13. ^ "Golden's Sikh heritage recognized on new Stop of Interest sign". November 9, 2016. “We acknowledge the Gurdwara in Golden as the first in B.C., and quite likely the first in North America,” said Pyara Lotay, on behalf of the local Sikh community. “We thank the B.C. government for recognizing Golden’s Sikh pioneers and their place of worship with this Stop of Interest.”
  14. ^ "Golden Gurdwara is recognized for its historical significance". June 7, 2017. The original temple sat on the corner of a lot, which is now owned by Gurmit Manhas, at the end of the street past the School Board Office looking towards the Rona. Plans are being put together to erect a kiosk there that would share information about the original building, the first South Asian people to Canada, the importance of the Gurdwara to the Sikh people and the history of why they left and what brought them back. The largest influx of men came from South Asia in about 1905-06, which would be the time period that the Temple would have begun services. In 1926 a fire burned the timber limits of the Columbia River Lumber Company, where all the South Asian men worked and the men left for the coast having no work to do. When the forest started to grow back the men came back and soon it was necessary to build the present Gurdwara on 13th Street South.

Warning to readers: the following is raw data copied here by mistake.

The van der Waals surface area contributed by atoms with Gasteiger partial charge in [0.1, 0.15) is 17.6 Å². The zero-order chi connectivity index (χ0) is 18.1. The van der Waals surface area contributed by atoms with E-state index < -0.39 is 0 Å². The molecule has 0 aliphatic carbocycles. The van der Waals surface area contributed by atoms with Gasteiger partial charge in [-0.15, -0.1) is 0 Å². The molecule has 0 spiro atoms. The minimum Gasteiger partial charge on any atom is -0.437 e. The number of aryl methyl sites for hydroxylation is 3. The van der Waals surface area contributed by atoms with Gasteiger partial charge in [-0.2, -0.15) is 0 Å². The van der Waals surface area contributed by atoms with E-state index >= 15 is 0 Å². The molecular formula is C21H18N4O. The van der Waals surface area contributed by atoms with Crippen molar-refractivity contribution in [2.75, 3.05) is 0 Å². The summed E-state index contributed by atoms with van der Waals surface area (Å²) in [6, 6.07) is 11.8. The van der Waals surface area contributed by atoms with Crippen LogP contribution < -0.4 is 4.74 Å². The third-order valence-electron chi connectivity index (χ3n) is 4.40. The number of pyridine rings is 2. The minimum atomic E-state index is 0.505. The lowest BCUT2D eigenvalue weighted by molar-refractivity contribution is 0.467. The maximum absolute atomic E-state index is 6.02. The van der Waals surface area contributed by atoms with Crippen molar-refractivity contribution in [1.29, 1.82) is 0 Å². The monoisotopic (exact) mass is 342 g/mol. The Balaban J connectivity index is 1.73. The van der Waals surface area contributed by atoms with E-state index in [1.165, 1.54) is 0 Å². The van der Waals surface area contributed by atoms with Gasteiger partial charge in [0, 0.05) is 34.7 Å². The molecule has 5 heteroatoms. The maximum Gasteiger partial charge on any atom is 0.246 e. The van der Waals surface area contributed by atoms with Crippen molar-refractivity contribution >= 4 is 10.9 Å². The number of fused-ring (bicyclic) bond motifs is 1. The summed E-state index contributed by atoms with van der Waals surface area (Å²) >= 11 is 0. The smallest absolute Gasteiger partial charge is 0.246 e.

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  23. ^ "New Westminster Sikh temple celebrates 100-year anniversary". March 3, 2019. The Gurdwara Sahib Sukh Sagar is one of the oldest Sikh temples in the country and its members are celebrating the milestone anniversary by reflecting on its historic significance to the local Sikh community. The temple was actually founded more than 100 years ago when a pioneering Sikh named Bhai Bishan Singh bought a house next door to where the building is now. Singh paid $250 for the house, which served as a place of worship until the congregation grew too large. In 1919, Singh bought the neighbouring lot at 347 Wood Street and the Gurdwara Sahib Sukh Sagar was born.
  24. ^ "New Westminster Sikh temple welcomes community to celebrate its centennial anniversary". February 27, 2019. The Khalsa Diwan Society New Westminster is inviting community members to celebrate the 100th anniversary of the Gurdwara Sahib Sukh Sagar in Queensborough. Since opening in 1919, the temple has become an integral part of the Queensborough and New Westminster communities, and has provided a place for Sikhs from New Westminster and the Lower Mainland to gather and to worship. “It is starting up on Thursday and it will be four days, with the main event on Sunday. It’s open to anyone within the community – in Queensborough and in New West. It’s to show support, learn about each other and the heritage,” said Jag Sall, a member of the committee that’s organizing the celebration. “I don’t think a lot of people know that the Sikh community has been in Queensborough for over 100 years, and/or the gurdwara itself has been there that long. Not just the Sikh community, but other communities in Queensborough have been living there for a century.”